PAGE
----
Life Insurance Types | Buying Life Insurance | Understanding Life Insurance | Glossary
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Whole Life Insurance: What are the Advantages?

Much has been made in the insurance world about the advantages of whole life insurance. For those in need of whole life insurance advice, it is important to consider all of the factors that might impact the product's performance. Whole life policies are not for everyone, but they do offer certain benefits over other types of life insurance for many individuals. Some of the advantages of whole life insurance have to do with its cash value, the held liquidity, and the fact that policy owners can legitimately save for the future. When compared to items like term life insurance, whole coverage is a more comprehensive type of investment product.

Advantages of Whole Life Insurance

When considering whole coverage, the first thing prospective insurance shoppers will want to know is what it can do for them. Is this a product that will protect their family for the future? What sort of extras does it offer for people who want a full investment vehicle? Whole coverage is advantageous because it allows individuals to get the life insurance coverage that they need, while also building stable funds for retirement. Additionally, whole life insurance coverage offers a cash value element that individuals can borrow against at points during the life of the coverage. This can be helpful for funding the big things like college, a new business, or even a second home. In short, whole life insurance is best-suited for individuals who like to manage their wealth in one location, rather than managing a portfolio of mixed investments and end-of-life insurance products.

Reported negative aspects

Some have criticized whole life coverage, suggesting other types of life insurance instead. One notable critic of whole coverage is Suze Orman, who actively campaigns against the whole life product. Whole life insurance, at least according to her, is a waste of resources and represents a sunk investment cost. Her reasoning is that if individuals are responsible in their investment practices, then they should not need a life insurance policy to cover them at death. She suggests that people should save and invest on their own, taking care of things like mortgages and debts instead of paying for premiums. Though Orman does a nice job of breaking down some of the pros and cons of whole life insurance, she fails to see that whole coverage can be a good option for many. It gives them an opportunity to build up a cash account that can possibly pay them dividends and returns throughout the life of the policy. They can access their cash tax-free up to a certain amount, providing much more liquidity. It is also virtually a guaranteed return, so individuals don't have to worry about researching various financial products and they aren't nearly as chained to the whims of the investment market. It is true that some people could be making greater returns with their investment dollars, but whole life insurance is a stabilizer for people who want to limit risk. It should go without saying that when looking for financial advice, whole life insurance tips, or anything in-between, consulting a financial professional is a must. Orman criticizes whole life as an investment product, but a great whole life insurance tip is to consult an expert to see if the coverage is right for you. That expert will likely lead you to an insurance provider that sells whole coverage with cash awards, pronounced liquidity, and multiple tax benefits. Ironically, most people in the insurance business (or those who are involved with any financial offering) will tell you that it's best to research your situation and make a decision based on the facts. Suze Orman does this, but then categorically states that whole life insurance is a waste. One out of every four people who get a life insurance policy in one form or another choose the whole life product, which seems to suggest that people take comfort in the variety of options this particular blend of life insurance / investment can offer.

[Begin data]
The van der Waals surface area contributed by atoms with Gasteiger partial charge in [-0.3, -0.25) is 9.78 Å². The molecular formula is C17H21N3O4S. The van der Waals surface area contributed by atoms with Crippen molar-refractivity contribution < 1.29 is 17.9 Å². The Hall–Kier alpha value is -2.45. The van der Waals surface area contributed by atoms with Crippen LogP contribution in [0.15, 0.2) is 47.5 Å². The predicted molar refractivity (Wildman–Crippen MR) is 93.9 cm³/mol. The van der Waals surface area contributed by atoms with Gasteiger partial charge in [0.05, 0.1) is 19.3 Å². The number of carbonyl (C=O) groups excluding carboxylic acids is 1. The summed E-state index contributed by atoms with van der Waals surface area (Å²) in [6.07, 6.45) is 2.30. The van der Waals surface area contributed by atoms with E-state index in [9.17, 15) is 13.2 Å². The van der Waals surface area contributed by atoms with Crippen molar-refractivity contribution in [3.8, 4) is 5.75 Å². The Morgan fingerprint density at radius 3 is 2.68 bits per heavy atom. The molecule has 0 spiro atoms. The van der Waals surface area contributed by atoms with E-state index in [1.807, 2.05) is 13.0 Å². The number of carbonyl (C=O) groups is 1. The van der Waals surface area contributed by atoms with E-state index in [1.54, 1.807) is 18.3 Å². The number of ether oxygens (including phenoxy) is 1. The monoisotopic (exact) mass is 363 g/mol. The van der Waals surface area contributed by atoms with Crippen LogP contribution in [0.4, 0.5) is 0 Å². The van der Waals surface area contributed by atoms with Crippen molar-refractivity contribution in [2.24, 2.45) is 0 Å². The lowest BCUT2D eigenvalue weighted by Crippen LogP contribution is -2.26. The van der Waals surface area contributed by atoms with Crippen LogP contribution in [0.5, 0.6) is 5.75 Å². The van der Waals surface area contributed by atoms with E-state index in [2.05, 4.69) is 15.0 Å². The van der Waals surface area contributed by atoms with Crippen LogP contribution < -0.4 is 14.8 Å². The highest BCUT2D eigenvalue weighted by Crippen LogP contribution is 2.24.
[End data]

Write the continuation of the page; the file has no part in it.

Evaluating Whole Life Insurance for You

When looking for whole life insurance advice, prospective insurance shoppers will want to know the organized version of pluses and minuses. The following are pros and cons of whole life insurance: The Pros

  • An easy way to save for retirement over the course of a lifetime
  • Provides more than ample life insurance coverage
  • Reasonable premiums for those who start the policies early
  • A highly useful cash value account
  • More stable than other investment types and life insurance products


  • Premiums are more costly than term life insurance
  • Less control over the investments made
  • Policy holders pay premiums for life in most circumstances

When looking for whole life insurance advice, you must consider your own situation and all of the alternatives. For some people, it is a much better life insurance choice than term life or the other hybrid investment options. There are many advantages of whole life insurance, but you can't be completely sure without consulting a skilled financial professional. Are you ready to review your options? Use the form at the top of this page to research current rates and review offerings from both local and national providers.